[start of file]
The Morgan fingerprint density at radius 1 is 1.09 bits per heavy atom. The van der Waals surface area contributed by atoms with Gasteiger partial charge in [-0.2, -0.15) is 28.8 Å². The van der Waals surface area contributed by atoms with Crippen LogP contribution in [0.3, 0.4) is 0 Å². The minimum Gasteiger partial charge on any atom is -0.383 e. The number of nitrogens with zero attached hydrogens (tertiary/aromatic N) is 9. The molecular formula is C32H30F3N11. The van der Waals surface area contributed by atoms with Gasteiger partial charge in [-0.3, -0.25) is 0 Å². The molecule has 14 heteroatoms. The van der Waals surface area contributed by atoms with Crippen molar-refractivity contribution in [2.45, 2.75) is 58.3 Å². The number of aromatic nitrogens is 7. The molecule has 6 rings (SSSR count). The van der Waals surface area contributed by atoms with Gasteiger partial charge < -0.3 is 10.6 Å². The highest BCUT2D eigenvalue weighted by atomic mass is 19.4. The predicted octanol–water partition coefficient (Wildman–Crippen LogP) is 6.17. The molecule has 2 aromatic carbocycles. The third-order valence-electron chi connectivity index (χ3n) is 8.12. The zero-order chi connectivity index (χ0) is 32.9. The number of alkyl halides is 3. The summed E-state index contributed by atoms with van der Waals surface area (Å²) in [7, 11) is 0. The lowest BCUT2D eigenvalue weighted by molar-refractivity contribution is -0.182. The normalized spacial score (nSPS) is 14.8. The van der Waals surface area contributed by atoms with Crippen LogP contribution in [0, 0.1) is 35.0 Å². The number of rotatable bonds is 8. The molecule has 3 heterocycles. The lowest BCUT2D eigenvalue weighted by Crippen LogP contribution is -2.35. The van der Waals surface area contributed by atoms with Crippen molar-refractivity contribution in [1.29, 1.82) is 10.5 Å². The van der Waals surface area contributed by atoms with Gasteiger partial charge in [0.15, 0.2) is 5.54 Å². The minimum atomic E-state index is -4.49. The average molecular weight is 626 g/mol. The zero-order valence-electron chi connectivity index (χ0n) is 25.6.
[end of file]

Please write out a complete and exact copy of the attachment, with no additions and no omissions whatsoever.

The Morgan fingerprint density at radius 1 is 1.09 bits per heavy atom. The van der Waals surface area contributed by atoms with Gasteiger partial charge in [-0.2, -0.15) is 28.8 Å². The van der Waals surface area contributed by atoms with Crippen LogP contribution in [0.3, 0.4) is 0 Å². The minimum Gasteiger partial charge on any atom is -0.383 e. The number of nitrogens with zero attached hydrogens (tertiary/aromatic N) is 9. The molecular formula is C32H30F3N11. The van der Waals surface area contributed by atoms with Gasteiger partial charge in [-0.3, -0.25) is 0 Å². The molecule has 14 heteroatoms. The van der Waals surface area contributed by atoms with Crippen molar-refractivity contribution in [2.45, 2.75) is 58.3 Å². The number of aromatic nitrogens is 7. The molecule has 6 rings (SSSR count). The van der Waals surface area contributed by atoms with Gasteiger partial charge < -0.3 is 10.6 Å². The highest BCUT2D eigenvalue weighted by atomic mass is 19.4. The predicted octanol–water partition coefficient (Wildman–Crippen LogP) is 6.17. The molecule has 2 aromatic carbocycles. The third-order valence-electron chi connectivity index (χ3n) is 8.12. The zero-order chi connectivity index (χ0) is 32.9. The number of alkyl halides is 3. The summed E-state index contributed by atoms with van der Waals surface area (Å²) in [7, 11) is 0. The lowest BCUT2D eigenvalue weighted by molar-refractivity contribution is -0.182. The normalized spacial score (nSPS) is 14.8. The van der Waals surface area contributed by atoms with Crippen LogP contribution in [0, 0.1) is 35.0 Å². The number of rotatable bonds is 8. The molecule has 3 heterocycles. The lowest BCUT2D eigenvalue weighted by Crippen LogP contribution is -2.35. The van der Waals surface area contributed by atoms with Crippen molar-refractivity contribution in [1.29, 1.82) is 10.5 Å². The van der Waals surface area contributed by atoms with Gasteiger partial charge in [0.15, 0.2) is 5.54 Å². The minimum atomic E-state index is -4.49. The average molecular weight is 626 g/mol. The zero-order valence-electron chi connectivity index (χ0n) is 25.6.